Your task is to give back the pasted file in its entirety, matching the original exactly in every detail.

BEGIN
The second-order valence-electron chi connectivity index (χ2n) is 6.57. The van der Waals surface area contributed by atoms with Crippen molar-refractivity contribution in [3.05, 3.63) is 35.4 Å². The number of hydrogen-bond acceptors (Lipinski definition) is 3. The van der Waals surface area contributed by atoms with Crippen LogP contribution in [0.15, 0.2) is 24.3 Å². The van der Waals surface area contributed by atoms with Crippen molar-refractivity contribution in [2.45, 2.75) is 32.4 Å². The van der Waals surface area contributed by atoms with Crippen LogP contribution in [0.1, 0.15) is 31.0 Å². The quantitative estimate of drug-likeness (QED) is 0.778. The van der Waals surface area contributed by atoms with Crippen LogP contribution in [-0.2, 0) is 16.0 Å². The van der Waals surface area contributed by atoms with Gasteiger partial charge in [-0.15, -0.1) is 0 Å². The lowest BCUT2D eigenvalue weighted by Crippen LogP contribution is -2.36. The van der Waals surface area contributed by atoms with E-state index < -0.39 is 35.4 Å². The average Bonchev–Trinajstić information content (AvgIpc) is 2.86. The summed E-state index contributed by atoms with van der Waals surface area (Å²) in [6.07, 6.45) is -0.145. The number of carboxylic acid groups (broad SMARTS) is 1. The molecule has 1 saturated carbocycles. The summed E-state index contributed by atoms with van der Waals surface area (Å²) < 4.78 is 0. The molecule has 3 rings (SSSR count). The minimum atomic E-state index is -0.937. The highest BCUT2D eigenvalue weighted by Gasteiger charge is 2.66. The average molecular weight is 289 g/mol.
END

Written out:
The second-order valence-electron chi connectivity index (χ2n) is 6.57. The van der Waals surface area contributed by atoms with Crippen molar-refractivity contribution in [3.05, 3.63) is 35.4 Å². The number of hydrogen-bond acceptors (Lipinski definition) is 3. The van der Waals surface area contributed by atoms with Crippen LogP contribution in [0.15, 0.2) is 24.3 Å². The van der Waals surface area contributed by atoms with Crippen molar-refractivity contribution in [2.45, 2.75) is 32.4 Å². The van der Waals surface area contributed by atoms with Crippen LogP contribution in [0.1, 0.15) is 31.0 Å². The quantitative estimate of drug-likeness (QED) is 0.778. The van der Waals surface area contributed by atoms with Crippen LogP contribution in [-0.2, 0) is 16.0 Å². The van der Waals surface area contributed by atoms with Gasteiger partial charge in [-0.15, -0.1) is 0 Å². The lowest BCUT2D eigenvalue weighted by Crippen LogP contribution is -2.36. The van der Waals surface area contributed by atoms with E-state index < -0.39 is 35.4 Å². The average Bonchev–Trinajstić information content (AvgIpc) is 2.86. The summed E-state index contributed by atoms with van der Waals surface area (Å²) in [6.07, 6.45) is -0.145. The number of carboxylic acid groups (broad SMARTS) is 1. The molecule has 1 saturated carbocycles. The summed E-state index contributed by atoms with van der Waals surface area (Å²) < 4.78 is 0. The molecule has 3 rings (SSSR count). The minimum atomic E-state index is -0.937. The highest BCUT2D eigenvalue weighted by Gasteiger charge is 2.66. The average molecular weight is 289 g/mol.